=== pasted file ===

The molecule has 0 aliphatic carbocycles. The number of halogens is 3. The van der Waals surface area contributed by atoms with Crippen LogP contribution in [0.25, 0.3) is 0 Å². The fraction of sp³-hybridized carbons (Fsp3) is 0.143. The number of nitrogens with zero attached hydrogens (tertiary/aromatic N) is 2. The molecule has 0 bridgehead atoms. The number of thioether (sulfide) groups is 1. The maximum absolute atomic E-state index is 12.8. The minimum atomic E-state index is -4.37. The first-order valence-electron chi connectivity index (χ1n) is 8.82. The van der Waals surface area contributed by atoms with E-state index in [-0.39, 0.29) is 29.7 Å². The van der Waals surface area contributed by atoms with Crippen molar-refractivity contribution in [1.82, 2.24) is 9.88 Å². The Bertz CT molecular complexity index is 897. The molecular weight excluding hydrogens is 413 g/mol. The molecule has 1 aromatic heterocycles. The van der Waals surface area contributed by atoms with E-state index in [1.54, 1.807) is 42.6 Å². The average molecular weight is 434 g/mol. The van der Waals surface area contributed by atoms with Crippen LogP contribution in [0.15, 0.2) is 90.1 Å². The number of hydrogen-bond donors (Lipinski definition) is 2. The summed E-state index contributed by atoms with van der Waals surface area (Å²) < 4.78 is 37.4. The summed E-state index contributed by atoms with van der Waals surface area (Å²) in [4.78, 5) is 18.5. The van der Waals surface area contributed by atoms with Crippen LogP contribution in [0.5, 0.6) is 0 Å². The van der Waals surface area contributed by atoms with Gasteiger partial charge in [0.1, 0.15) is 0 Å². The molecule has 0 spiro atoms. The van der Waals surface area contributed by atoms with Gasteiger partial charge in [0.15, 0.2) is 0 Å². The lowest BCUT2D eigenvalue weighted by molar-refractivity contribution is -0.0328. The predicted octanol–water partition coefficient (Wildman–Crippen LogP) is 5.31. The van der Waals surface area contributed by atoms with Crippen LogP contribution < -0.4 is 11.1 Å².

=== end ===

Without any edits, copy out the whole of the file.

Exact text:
The molecule has 0 aliphatic carbocycles. The number of halogens is 3. The van der Waals surface area contributed by atoms with Crippen LogP contribution in [0.25, 0.3) is 0 Å². The fraction of sp³-hybridized carbons (Fsp3) is 0.143. The number of nitrogens with zero attached hydrogens (tertiary/aromatic N) is 2. The molecule has 0 bridgehead atoms. The number of thioether (sulfide) groups is 1. The maximum absolute atomic E-state index is 12.8. The minimum atomic E-state index is -4.37. The first-order valence-electron chi connectivity index (χ1n) is 8.82. The van der Waals surface area contributed by atoms with E-state index in [-0.39, 0.29) is 29.7 Å². The van der Waals surface area contributed by atoms with Crippen molar-refractivity contribution in [1.82, 2.24) is 9.88 Å². The Bertz CT molecular complexity index is 897. The molecular weight excluding hydrogens is 413 g/mol. The molecule has 1 aromatic heterocycles. The van der Waals surface area contributed by atoms with E-state index in [1.54, 1.807) is 42.6 Å². The average molecular weight is 434 g/mol. The van der Waals surface area contributed by atoms with Crippen LogP contribution in [0.15, 0.2) is 90.1 Å². The number of hydrogen-bond donors (Lipinski definition) is 2. The summed E-state index contributed by atoms with van der Waals surface area (Å²) < 4.78 is 37.4. The summed E-state index contributed by atoms with van der Waals surface area (Å²) in [4.78, 5) is 18.5. The van der Waals surface area contributed by atoms with Crippen LogP contribution in [0.5, 0.6) is 0 Å². The van der Waals surface area contributed by atoms with Gasteiger partial charge in [0.1, 0.15) is 0 Å². The molecule has 0 spiro atoms. The van der Waals surface area contributed by atoms with Gasteiger partial charge in [0.15, 0.2) is 0 Å². The lowest BCUT2D eigenvalue weighted by molar-refractivity contribution is -0.0328. The predicted octanol–water partition coefficient (Wildman–Crippen LogP) is 5.31. The van der Waals surface area contributed by atoms with Crippen LogP contribution < -0.4 is 11.1 Å².